Baccalaureate Student Address - Kristen Ford, E13
Ford received this year's Wendell Phillips Memorial Scholarship
May 18, 2013
I promised my family I wouldn't come up here and act quote, unquote, foolish. But I didn't say anything about being loud. That being said, What's up 2013!!!!
The last time we were all sitting together like this was at matriculation, when President Bacow was telling us about all the amazingaccomplishments our class had in high school. I don't remember the whole thing, but he said something along the lines of, "among you 2013, is the student who found the cure for the common cold," "one of you just returned from the most recent space mission," "and one of you just finished walking on water." Now in my mind, I'm thinking I'm never gonna be that accomplished because as of four months ago in high school, my major accomplishment was finding a prom date. So naturally, I'm sitting on the quad in complete horror, just waiting for admissions to realize they'd made a mistake. I swore someone was going to tap me on my shoulder and say, "Wait, your name's Kristen Ford? Oh, we meant to accept Kristen Honda, I'm so sorry for the mix-up." And I have to admit part of me is thinking someone's gonna kick this box I'm standing on and say, "Not today!" But hey, I paid some good money for this cap and gown so best believe I'm gon' graduate. But in all seriousness, we made it! We pulled all-nighters doing papers assigned two weeks before. We took the final exam and thanked God almighty for the curve. We failed sometimes, but never stopped trying. We felt silly for being that person in class who just didn't get it, but we continued to ask the questions. We pushed past our discomfort and leaned into understanding. We are the class of 2013.
For some of us, Tufts has been a place where we've met our best friends, many of whom will now travel to all parts of the country, and even the world. For some, Tufts has been the place where we've questioned our beliefs, challenged our society, and pushed our very limits. For some, college has been a source of constant joy and growth. While for others still, college has come with its fair share of struggle. Keeping in mind that everyone's experience at Tufts has been different, I had the most difficult time trying to figure out how to reach all of you. So I started off by just listening to other speeches just to get some inspiration. I lie to you not when I say one quote that appeared in legit, every single speech was, "Always aim for the moon, even if you miss, you'll land among the stars." Now before I took an astronomy class, that quote would've been all right with me, but now all I can think is, look, if your behind falls in space, you'd probably get sucked into a black hole and die. As you can imagine, that's not the message I'm going for here. So I consulted a number of people and one thing everyone told me was to speak from experience.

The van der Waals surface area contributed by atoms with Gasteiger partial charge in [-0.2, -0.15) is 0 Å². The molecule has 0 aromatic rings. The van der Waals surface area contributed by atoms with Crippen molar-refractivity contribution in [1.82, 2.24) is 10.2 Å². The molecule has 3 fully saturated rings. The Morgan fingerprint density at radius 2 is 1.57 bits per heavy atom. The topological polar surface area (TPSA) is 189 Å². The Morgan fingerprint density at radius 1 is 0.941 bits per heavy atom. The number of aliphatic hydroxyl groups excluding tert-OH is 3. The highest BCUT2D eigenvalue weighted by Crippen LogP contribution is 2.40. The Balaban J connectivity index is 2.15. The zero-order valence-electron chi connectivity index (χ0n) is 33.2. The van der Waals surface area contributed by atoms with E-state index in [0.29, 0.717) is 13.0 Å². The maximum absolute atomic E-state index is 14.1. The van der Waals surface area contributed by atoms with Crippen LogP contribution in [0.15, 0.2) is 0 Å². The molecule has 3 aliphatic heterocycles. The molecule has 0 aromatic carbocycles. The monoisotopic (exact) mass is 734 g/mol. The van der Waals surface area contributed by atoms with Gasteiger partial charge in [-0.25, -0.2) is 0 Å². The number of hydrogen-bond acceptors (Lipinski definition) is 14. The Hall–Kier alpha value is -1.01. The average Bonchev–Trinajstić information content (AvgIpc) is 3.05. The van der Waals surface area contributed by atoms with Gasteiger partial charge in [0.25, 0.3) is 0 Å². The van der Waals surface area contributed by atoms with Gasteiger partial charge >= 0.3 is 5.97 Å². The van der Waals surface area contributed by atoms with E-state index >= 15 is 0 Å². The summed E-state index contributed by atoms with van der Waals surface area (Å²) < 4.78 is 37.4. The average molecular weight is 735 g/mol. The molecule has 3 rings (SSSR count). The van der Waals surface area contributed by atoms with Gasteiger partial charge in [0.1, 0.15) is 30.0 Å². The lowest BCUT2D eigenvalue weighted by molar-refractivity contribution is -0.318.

One experience in particular stuck out to me. As you know Boston weather can be fickle to say the least. Usually, it's just annoying, but this year we got a couple snow days out of it so I was thankful. But one snow storm in particular, I went outside to go sledding on the president's lawn and the snow was legit like 3 feet high. I swear I thought I was gonna drown. You know, short people and snow above like 2 feet just don't mix. But anyway, at this point the snow hadn't been shoveled yet. So here I am trying to step through these huge walls of snow. Lesson of the day: Never buy snow boots from Payless. As you can probably imagine, my feet were devastated! I def felt some type of way when after all the struggle I went through everybody and their mom was using the path I just cleared.